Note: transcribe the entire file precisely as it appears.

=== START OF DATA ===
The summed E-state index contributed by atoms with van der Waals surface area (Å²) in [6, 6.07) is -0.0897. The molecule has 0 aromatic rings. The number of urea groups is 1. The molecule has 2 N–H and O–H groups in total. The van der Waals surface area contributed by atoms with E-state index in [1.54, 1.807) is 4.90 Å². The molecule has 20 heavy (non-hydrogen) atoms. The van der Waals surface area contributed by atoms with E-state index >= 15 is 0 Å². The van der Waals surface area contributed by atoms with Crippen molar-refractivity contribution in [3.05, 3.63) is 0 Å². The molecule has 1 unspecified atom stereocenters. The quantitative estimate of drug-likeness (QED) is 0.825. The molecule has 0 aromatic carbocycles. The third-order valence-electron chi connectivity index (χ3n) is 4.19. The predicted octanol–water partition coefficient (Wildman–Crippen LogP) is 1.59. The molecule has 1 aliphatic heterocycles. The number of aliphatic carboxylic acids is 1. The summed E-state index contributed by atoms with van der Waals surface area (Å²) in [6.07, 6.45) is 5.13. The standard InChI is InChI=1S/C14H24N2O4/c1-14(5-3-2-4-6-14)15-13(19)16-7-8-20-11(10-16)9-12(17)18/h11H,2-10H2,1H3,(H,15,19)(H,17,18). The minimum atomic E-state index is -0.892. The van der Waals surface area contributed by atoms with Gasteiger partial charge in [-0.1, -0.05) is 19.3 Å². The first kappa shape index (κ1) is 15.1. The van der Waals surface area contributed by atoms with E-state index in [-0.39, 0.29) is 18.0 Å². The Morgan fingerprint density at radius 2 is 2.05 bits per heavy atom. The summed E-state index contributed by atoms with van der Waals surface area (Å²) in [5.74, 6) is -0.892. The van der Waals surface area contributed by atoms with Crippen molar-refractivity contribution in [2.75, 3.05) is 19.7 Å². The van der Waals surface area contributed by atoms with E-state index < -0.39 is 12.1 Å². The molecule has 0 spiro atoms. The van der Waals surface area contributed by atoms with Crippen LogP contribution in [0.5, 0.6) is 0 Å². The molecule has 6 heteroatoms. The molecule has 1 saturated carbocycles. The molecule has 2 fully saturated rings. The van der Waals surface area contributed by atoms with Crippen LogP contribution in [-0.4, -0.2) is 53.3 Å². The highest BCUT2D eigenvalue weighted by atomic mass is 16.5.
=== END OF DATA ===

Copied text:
The summed E-state index contributed by atoms with van der Waals surface area (Å²) in [6, 6.07) is -0.0897. The molecule has 0 aromatic rings. The number of urea groups is 1. The molecule has 2 N–H and O–H groups in total. The van der Waals surface area contributed by atoms with E-state index in [1.54, 1.807) is 4.90 Å². The molecule has 20 heavy (non-hydrogen) atoms. The van der Waals surface area contributed by atoms with E-state index >= 15 is 0 Å². The van der Waals surface area contributed by atoms with Crippen molar-refractivity contribution in [3.05, 3.63) is 0 Å². The molecule has 1 unspecified atom stereocenters. The quantitative estimate of drug-likeness (QED) is 0.825. The molecule has 0 aromatic carbocycles. The third-order valence-electron chi connectivity index (χ3n) is 4.19. The predicted octanol–water partition coefficient (Wildman–Crippen LogP) is 1.59. The molecule has 1 aliphatic heterocycles. The number of aliphatic carboxylic acids is 1. The summed E-state index contributed by atoms with van der Waals surface area (Å²) in [6.07, 6.45) is 5.13. The standard InChI is InChI=1S/C14H24N2O4/c1-14(5-3-2-4-6-14)15-13(19)16-7-8-20-11(10-16)9-12(17)18/h11H,2-10H2,1H3,(H,15,19)(H,17,18). The minimum atomic E-state index is -0.892. The van der Waals surface area contributed by atoms with Gasteiger partial charge in [-0.1, -0.05) is 19.3 Å². The first kappa shape index (κ1) is 15.1. The van der Waals surface area contributed by atoms with E-state index in [-0.39, 0.29) is 18.0 Å². The Morgan fingerprint density at radius 2 is 2.05 bits per heavy atom. The summed E-state index contributed by atoms with van der Waals surface area (Å²) in [5.74, 6) is -0.892. The van der Waals surface area contributed by atoms with Crippen molar-refractivity contribution in [2.75, 3.05) is 19.7 Å². The van der Waals surface area contributed by atoms with E-state index < -0.39 is 12.1 Å². The molecule has 0 spiro atoms. The van der Waals surface area contributed by atoms with Crippen LogP contribution in [0.5, 0.6) is 0 Å². The molecule has 6 heteroatoms. The molecule has 1 saturated carbocycles. The molecule has 2 fully saturated rings. The van der Waals surface area contributed by atoms with Crippen LogP contribution in [-0.4, -0.2) is 53.3 Å². The highest BCUT2D eigenvalue weighted by atomic mass is 16.5.